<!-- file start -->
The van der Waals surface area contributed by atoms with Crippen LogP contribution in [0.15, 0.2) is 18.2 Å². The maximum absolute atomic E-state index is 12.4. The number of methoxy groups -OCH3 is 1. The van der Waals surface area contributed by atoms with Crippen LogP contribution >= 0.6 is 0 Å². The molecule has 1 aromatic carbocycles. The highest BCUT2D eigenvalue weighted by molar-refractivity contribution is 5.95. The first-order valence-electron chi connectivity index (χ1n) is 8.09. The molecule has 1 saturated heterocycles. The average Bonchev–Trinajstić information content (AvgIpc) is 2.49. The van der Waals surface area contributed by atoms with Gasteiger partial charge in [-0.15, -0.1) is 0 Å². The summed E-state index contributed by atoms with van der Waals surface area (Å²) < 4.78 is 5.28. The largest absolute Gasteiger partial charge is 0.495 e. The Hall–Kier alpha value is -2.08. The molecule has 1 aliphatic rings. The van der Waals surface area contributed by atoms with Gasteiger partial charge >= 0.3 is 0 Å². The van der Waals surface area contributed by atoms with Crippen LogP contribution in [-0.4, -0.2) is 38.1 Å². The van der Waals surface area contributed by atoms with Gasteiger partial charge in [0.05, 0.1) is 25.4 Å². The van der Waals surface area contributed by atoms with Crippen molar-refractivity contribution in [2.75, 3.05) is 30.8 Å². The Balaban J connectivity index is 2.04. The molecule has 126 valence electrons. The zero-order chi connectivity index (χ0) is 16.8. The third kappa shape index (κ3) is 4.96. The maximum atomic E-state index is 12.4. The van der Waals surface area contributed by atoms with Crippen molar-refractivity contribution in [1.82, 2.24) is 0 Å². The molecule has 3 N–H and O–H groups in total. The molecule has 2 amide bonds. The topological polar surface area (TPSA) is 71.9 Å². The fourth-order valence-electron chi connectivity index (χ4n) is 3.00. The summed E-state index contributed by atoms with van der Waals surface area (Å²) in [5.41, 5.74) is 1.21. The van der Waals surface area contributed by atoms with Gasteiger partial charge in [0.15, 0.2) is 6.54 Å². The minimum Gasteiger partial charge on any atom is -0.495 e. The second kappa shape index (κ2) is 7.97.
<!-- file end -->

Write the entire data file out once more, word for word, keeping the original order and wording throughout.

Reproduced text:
The van der Waals surface area contributed by atoms with Crippen LogP contribution in [0.15, 0.2) is 18.2 Å². The maximum absolute atomic E-state index is 12.4. The number of methoxy groups -OCH3 is 1. The van der Waals surface area contributed by atoms with Crippen LogP contribution >= 0.6 is 0 Å². The molecule has 1 aromatic carbocycles. The highest BCUT2D eigenvalue weighted by molar-refractivity contribution is 5.95. The first-order valence-electron chi connectivity index (χ1n) is 8.09. The molecule has 1 saturated heterocycles. The average Bonchev–Trinajstić information content (AvgIpc) is 2.49. The van der Waals surface area contributed by atoms with Gasteiger partial charge in [-0.15, -0.1) is 0 Å². The summed E-state index contributed by atoms with van der Waals surface area (Å²) < 4.78 is 5.28. The largest absolute Gasteiger partial charge is 0.495 e. The Hall–Kier alpha value is -2.08. The molecule has 1 aliphatic rings. The van der Waals surface area contributed by atoms with Gasteiger partial charge >= 0.3 is 0 Å². The van der Waals surface area contributed by atoms with Crippen LogP contribution in [-0.4, -0.2) is 38.1 Å². The van der Waals surface area contributed by atoms with Gasteiger partial charge in [0.05, 0.1) is 25.4 Å². The van der Waals surface area contributed by atoms with Crippen molar-refractivity contribution in [2.75, 3.05) is 30.8 Å². The Balaban J connectivity index is 2.04. The molecule has 126 valence electrons. The zero-order chi connectivity index (χ0) is 16.8. The third kappa shape index (κ3) is 4.96. The maximum atomic E-state index is 12.4. The van der Waals surface area contributed by atoms with Crippen molar-refractivity contribution in [1.82, 2.24) is 0 Å². The molecule has 3 N–H and O–H groups in total. The molecule has 2 amide bonds. The topological polar surface area (TPSA) is 71.9 Å². The fourth-order valence-electron chi connectivity index (χ4n) is 3.00. The summed E-state index contributed by atoms with van der Waals surface area (Å²) in [5.41, 5.74) is 1.21. The van der Waals surface area contributed by atoms with Gasteiger partial charge in [0.15, 0.2) is 6.54 Å². The minimum Gasteiger partial charge on any atom is -0.495 e. The second kappa shape index (κ2) is 7.97.